For Indonesia, a country with more than 200 million Muslims, Ramadan is a very special month. The month that only comes once a year is often celebrated in many different ways in various places in Indonesia. This time, let’s take a short journey and see the many Ramadan traditions in Indonesia!
Before we get into any specific place, it might be a good idea to see the most common Ramadan tradition: Nyekar. Nyekar literally means giving out flowers, and it is a custom in which people would pay respect to their family members that had already departed by spreading petals of flowers on their gravebed. Usually, this custom will be done right before the month of Ramadan comes.
Dugderan is a Ramadan tradition that originates from Semarang around 1882. The name itself is a combination of onomatopoeias: “Dug” comes from the sound of bedug and “deran” is the sound of firecrackers accompanying this event. Nowadays, this custom has turned into a festival with carnival, dances, and sometimes even the support of big companies. During this custom, there will be a few people carrying Warak Ngendok, a mythical creature that resembles a rhinoceros carrying eggs on its back.
For our next Ramadan tradition, we are going to fly to Minangkabau. Before Ramadan comes, the people in Minangkabau have a custom called balimau, which literally translates to “doing lime”. Just as its name suggests, this tradition has something to do with lime—in fact, this tradition will have everyone take a bath with limes near a river. Balimau is done to clean oneself from the inside and out, making them as clean as a baby to welcome the holy month of Ramadan.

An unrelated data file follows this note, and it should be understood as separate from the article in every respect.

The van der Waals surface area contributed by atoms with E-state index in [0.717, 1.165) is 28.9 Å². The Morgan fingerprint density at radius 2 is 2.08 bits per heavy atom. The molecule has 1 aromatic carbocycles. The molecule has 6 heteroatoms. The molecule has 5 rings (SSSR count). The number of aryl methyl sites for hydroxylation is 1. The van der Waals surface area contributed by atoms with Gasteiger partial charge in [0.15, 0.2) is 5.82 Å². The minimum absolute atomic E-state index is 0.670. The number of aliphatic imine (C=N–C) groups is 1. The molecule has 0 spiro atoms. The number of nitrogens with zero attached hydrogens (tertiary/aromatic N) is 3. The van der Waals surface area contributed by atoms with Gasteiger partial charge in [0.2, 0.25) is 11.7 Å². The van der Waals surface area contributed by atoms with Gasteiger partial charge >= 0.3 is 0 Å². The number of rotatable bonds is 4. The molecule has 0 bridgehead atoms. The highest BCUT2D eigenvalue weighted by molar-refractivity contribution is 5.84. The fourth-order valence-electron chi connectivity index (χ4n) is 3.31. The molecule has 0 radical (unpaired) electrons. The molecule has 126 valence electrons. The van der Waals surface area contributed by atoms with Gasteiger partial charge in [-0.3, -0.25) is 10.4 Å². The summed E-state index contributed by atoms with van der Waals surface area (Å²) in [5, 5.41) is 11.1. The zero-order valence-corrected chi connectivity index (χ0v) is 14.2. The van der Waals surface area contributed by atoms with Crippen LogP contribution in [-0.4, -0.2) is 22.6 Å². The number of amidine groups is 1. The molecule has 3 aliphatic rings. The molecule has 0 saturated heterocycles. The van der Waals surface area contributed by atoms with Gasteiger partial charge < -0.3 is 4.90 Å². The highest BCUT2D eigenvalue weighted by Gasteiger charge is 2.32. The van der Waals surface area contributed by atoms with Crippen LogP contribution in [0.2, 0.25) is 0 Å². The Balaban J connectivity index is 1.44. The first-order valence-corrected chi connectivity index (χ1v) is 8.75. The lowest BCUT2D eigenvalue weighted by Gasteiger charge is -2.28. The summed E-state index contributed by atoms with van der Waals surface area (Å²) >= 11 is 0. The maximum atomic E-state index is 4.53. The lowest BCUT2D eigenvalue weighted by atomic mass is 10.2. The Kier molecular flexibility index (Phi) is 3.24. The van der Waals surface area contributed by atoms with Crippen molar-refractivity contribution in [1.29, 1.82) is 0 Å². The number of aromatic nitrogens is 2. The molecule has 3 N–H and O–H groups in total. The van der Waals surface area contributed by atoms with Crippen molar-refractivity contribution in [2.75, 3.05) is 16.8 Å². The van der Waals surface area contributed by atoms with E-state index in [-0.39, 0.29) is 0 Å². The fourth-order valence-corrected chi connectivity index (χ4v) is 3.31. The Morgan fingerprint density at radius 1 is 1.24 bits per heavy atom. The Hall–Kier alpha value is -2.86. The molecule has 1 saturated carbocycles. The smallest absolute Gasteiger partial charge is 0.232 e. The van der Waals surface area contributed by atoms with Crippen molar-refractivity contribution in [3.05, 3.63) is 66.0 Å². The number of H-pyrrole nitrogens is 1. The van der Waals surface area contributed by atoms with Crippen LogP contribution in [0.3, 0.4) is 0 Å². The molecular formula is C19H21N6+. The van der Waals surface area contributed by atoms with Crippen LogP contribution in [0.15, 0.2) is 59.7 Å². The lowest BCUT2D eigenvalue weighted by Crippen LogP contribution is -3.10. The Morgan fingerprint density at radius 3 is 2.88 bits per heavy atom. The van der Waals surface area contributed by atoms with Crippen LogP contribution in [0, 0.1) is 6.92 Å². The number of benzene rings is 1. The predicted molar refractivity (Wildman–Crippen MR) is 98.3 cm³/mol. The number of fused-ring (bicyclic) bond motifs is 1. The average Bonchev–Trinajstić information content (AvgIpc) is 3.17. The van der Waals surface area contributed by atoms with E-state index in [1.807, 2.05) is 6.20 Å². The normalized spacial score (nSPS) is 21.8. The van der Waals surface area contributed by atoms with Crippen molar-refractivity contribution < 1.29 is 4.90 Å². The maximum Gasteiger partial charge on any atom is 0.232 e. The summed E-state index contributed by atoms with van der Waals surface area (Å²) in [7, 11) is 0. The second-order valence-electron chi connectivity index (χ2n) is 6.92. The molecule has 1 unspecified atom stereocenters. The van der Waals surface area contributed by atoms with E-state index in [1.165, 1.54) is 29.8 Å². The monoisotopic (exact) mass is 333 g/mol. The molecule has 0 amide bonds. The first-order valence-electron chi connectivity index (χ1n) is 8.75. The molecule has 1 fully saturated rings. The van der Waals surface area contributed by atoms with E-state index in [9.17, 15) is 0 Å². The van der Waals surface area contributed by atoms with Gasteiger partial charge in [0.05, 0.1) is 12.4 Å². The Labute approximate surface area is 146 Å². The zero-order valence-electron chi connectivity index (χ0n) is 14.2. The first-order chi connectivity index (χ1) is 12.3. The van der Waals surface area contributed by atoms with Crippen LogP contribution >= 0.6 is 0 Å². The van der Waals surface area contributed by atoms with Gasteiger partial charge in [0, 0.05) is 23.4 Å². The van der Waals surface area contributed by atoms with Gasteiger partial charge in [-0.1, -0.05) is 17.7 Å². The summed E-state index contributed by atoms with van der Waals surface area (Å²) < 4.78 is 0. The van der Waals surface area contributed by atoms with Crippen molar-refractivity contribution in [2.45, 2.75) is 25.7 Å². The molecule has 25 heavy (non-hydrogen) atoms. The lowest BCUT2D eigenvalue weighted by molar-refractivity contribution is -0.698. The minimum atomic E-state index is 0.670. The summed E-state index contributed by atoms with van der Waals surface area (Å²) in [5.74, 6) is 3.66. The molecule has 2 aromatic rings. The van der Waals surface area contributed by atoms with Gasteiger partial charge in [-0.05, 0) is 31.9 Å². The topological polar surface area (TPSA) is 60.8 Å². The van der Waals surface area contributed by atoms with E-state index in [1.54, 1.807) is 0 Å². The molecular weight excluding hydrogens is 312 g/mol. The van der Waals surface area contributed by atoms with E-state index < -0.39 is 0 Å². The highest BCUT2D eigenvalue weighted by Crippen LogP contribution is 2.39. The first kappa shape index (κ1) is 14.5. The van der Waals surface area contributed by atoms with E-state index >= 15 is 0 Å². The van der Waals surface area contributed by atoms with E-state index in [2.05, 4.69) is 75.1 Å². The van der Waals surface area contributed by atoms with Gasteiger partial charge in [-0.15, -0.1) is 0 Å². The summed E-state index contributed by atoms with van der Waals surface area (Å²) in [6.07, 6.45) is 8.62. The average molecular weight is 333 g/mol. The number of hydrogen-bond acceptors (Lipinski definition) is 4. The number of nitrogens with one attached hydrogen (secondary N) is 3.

However, Minangkabau is not the only place where people take a bath as a Ramadan tradition. In Central Java and Yogyakarta, there is a custom called padusan that comes from the word “adus” or bathing in Javanese. During this custom, people would take a bath in wells or rivers, and the goal is the same with balimau, to cleanse your body and spirit before you welcome Ramadan. However, many people think that there is also another meaning to padusan, in which it could also be used as a moment for introspection.
Munggahan is a unique Ramadan tradition from Sunda, West Java. Munggahan itself comes from the word unggah, which means ascend; that means munggahan means ascending to the holy month. There is no fixed activity to do during munggahan, but usually the big family would gather, eat together, apologizing, and praying together. Some people also use the opportunity to visit their deceased families’ graves, just like nyekar.
Those are five among so many unique, colorful, and different Ramadan traditions from Indonesia. What about you? Does your family have their own tradition? Come share those traditions with us on Instagram!